The purpose of this paper is to consider the role of student voice in secondary school reform.
Through a literature review, it defines the concept of student voice within bodies of research on youth participation internationally.
It notes the ways the USA is distinct and lagging behind. It then looks at the broadening scope of ways that young people have become involved in change efforts. It considers ways that student voice can deepen implementation efforts and strengthen classroom practice. It breaks this discussion into: outcomes for classroom instruction, organizational change, and the relationship between student voice and power. The paper ends with a discussion of the importance of attending to issues of power in youth–adult relationships, including ways to avoid the co-optation of young people.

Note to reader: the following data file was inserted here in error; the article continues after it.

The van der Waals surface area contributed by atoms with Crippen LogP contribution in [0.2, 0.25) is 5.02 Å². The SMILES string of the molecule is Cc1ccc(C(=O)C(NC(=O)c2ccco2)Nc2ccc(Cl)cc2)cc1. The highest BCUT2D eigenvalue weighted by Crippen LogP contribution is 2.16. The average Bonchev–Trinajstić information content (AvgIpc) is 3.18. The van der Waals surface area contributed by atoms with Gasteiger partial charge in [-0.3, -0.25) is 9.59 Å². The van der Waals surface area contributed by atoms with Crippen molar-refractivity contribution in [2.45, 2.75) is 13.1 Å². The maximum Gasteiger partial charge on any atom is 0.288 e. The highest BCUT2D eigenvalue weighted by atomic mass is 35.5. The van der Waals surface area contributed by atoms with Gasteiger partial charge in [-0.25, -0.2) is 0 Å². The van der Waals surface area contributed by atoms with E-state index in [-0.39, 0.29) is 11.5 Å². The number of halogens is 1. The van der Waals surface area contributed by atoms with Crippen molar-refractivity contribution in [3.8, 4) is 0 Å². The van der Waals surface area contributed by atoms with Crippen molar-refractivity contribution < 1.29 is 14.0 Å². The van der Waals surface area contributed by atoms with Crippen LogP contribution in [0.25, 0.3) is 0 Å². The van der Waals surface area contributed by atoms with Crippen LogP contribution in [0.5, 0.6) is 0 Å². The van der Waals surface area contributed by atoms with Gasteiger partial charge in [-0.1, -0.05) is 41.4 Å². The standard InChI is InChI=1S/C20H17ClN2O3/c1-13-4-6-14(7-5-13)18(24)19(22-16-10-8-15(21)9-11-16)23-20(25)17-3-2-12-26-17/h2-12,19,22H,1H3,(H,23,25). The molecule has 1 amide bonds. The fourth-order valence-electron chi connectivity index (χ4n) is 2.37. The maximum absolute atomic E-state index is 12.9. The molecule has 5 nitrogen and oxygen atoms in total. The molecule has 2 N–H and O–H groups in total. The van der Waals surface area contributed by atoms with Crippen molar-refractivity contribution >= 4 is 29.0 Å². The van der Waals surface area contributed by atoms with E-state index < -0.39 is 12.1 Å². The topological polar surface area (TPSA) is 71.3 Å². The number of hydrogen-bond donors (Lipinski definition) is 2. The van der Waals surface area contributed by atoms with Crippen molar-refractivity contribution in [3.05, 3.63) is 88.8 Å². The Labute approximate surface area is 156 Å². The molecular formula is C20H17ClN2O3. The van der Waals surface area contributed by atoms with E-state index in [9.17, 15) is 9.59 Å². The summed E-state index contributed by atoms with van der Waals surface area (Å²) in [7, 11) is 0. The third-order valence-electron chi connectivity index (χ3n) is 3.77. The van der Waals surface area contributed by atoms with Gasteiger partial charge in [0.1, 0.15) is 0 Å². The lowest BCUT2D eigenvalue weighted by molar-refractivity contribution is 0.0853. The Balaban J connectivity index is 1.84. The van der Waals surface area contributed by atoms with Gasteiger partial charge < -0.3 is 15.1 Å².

This paper reviews the most recent work showing how student voice can impact change, with a particular focus when possible on urban secondary schools to fit with this special issue. It updates a previous review of the field conducted ten years ago (Mitra, 2006). Before beginning this review, however, it is important to understand how student voice varies across global contexts.
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